Iceland Diaries: Blue Lagoon

Sunday, Feb. 12

We slept in soundly. For most of us, it was our first full night of sleep (I probably slept the most on the plane ride out of the 7 of us, and at most I got 3 or so hours of decent sleep). We had hit the gas pretty hard on our first night out, as evidenced later when we finally began checking our online banking accounts and saw those rounds of beer add up ($70 per round, wheee!). In a stroke of perfect planning, we had booked our day at Blue Lagoon for Sunday afternoon, so we had nothing but relaxation on the agenda.

Blue Lagoon is located back by the airport, but it’s easy to set up shuttle service to and from most hotels. Our Airbnb was a 10-meter walk from a boutique hotel that became our pickup/drop-off spot for the duration of the trip, with the bonus of having an easily pronounceable name, Hotel Holt (in comparison, our street’s name consisted of 17 characters). A friend and I managed to wake up relatively early, and we ran out for coffees and yogurt (I fell in love with Skyr on this trip). Most of the group, hit by the double whammy of jet lag and hangovers, stayed in bed right up until it was almost time to go for our 3 p.m. reservation. Finally, everyone got up, shoved their bathing suits and flip flops into bags, and made their way out the door.

Blue Lagoon is pretty famous for being a tourist spot, but it’s worth a visit at least once in your life. There are geothermal pools all over the country (even the tiniest towns consisting of a gas station, grocery store, and cluster of houses had a pool), but Blue Lagoon is notable for its milky blue water, rich in minerals including silica and sulfur. If you plan to visit, make a reservation in advance (time slots fill up quickly) and be sure to check the fine print on your shuttle reservation, as your ride may show up as much as 45 minutes early depending on where your hotel is located. We opted for the middle tier option, Comfort, which included silica and algae masks, a free drink, and a towel.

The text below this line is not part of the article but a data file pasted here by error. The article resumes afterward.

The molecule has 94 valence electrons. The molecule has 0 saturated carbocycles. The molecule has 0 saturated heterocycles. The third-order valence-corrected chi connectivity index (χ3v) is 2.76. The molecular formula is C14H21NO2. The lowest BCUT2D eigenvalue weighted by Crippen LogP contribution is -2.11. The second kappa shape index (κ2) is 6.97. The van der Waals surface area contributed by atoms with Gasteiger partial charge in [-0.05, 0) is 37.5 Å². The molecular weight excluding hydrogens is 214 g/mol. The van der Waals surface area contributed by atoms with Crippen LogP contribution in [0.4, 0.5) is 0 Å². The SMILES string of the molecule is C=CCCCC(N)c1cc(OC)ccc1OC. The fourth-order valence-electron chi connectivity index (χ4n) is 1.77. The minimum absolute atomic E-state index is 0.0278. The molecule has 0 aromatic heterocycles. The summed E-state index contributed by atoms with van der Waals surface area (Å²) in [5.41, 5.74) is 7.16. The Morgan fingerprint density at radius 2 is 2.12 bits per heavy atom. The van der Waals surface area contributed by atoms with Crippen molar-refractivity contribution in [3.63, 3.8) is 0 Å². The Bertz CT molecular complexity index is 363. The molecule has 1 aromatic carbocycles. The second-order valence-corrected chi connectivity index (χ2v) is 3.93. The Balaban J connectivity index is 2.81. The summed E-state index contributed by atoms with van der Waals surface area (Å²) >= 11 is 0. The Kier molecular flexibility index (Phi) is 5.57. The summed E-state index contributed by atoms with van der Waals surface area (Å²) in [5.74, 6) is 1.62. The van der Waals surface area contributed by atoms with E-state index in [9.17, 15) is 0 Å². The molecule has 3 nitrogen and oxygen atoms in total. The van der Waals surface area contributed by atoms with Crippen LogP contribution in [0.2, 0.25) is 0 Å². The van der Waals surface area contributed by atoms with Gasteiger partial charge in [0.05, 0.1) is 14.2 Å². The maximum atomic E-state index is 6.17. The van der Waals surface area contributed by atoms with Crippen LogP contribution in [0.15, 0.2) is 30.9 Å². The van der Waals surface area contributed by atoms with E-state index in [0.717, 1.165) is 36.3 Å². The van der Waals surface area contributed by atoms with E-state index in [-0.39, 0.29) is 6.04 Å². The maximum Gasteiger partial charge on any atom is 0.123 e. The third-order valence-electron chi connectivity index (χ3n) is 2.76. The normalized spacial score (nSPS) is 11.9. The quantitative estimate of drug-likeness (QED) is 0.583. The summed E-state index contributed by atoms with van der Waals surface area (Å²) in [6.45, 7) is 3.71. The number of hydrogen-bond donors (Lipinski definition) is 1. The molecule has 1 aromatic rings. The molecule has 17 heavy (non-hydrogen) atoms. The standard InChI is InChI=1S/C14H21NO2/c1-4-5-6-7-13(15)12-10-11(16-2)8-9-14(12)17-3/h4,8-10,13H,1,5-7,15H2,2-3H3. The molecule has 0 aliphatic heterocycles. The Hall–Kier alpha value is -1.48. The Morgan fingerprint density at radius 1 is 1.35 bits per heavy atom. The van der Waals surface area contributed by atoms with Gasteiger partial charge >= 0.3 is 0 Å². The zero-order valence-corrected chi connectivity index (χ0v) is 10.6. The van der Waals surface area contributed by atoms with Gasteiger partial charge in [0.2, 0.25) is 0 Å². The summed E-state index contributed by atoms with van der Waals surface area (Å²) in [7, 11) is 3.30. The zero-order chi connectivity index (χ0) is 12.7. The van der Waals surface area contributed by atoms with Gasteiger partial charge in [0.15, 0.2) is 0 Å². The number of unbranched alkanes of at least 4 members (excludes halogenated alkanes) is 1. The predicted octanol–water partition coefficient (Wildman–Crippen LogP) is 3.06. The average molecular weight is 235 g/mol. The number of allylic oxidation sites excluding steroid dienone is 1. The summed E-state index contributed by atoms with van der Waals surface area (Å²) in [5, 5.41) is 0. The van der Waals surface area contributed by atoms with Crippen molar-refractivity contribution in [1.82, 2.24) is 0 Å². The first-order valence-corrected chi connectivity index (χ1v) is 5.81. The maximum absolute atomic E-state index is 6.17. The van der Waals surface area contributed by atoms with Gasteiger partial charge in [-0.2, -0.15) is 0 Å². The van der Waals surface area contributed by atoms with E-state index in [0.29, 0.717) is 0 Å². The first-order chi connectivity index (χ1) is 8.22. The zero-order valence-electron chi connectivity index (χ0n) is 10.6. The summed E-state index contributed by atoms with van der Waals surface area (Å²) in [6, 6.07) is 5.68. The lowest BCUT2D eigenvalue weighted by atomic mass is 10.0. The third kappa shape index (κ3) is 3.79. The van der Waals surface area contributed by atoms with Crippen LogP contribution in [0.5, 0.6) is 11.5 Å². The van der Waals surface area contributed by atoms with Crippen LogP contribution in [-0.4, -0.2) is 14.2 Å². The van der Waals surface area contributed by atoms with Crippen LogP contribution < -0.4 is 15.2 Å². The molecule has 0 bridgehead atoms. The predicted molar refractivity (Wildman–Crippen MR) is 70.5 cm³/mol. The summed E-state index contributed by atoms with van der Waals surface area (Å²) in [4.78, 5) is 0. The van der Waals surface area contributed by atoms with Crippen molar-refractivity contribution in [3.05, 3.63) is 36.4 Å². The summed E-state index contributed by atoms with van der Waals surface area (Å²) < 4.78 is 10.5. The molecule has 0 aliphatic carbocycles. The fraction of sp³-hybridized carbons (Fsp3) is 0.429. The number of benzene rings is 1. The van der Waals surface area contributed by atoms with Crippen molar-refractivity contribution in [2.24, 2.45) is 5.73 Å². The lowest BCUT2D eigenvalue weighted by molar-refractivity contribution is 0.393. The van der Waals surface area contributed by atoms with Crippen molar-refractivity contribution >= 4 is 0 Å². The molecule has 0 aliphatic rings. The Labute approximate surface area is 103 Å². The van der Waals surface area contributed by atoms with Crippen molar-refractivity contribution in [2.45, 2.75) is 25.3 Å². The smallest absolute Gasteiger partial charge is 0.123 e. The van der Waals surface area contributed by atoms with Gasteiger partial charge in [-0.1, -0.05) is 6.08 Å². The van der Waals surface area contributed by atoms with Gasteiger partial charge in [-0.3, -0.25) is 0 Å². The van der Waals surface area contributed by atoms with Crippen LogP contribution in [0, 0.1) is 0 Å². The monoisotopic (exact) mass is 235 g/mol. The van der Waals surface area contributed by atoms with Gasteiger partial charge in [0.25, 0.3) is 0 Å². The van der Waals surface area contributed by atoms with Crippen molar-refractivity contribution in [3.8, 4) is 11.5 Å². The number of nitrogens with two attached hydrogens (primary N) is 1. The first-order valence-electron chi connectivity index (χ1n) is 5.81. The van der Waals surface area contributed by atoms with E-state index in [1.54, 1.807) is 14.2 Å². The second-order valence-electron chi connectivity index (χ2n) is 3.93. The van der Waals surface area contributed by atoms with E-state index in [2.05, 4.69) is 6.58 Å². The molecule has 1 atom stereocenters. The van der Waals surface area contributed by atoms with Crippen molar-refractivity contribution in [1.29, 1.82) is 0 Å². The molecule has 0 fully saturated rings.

took a gamble and brought my phone into the pool for a quick selfie

It was drizzling cold rain when we arrived. Our group consisted of two women and five men, so we split up into our locker rooms. I lost my friend at some point near the showers, so I entered the Lagoon area on my own. I walked onto the deck in my swimsuit in 40 degrees and light rain, and beelined into the warm water. It was heaven.

Within a few minutes, our group reassembled and waded over to the bar. Upon check-in, you are given a wrist band that keeps track of any food or drinks you purchase during your stay. I opted for the prosecco for my free drink (you are limited to 3 drinks per wristband for safety reasons). One of our friends struck up a conversation with a lifeguard, who shared some stories about recent celebrity visitors (Beyoncé, Jay-Z, and Justin Bieber have all been to Blue Lagoon recently). The lifeguard tower overlooking the pool had a giant windshield wiper that would periodically clear the glass window.

After soaking for hours, checking out the sauna, and applying our silica and algae masks, we were ready to board a shuttle bus back to Reykjavík. To save some money, most of the group walked to a grocery story to get food we could prepare at the Airbnb. Sunday night was a much calmer affair, as we rested up for our next adventure. The next morning, Kurt and I would begin our Iceland road trip and leave the city behind.



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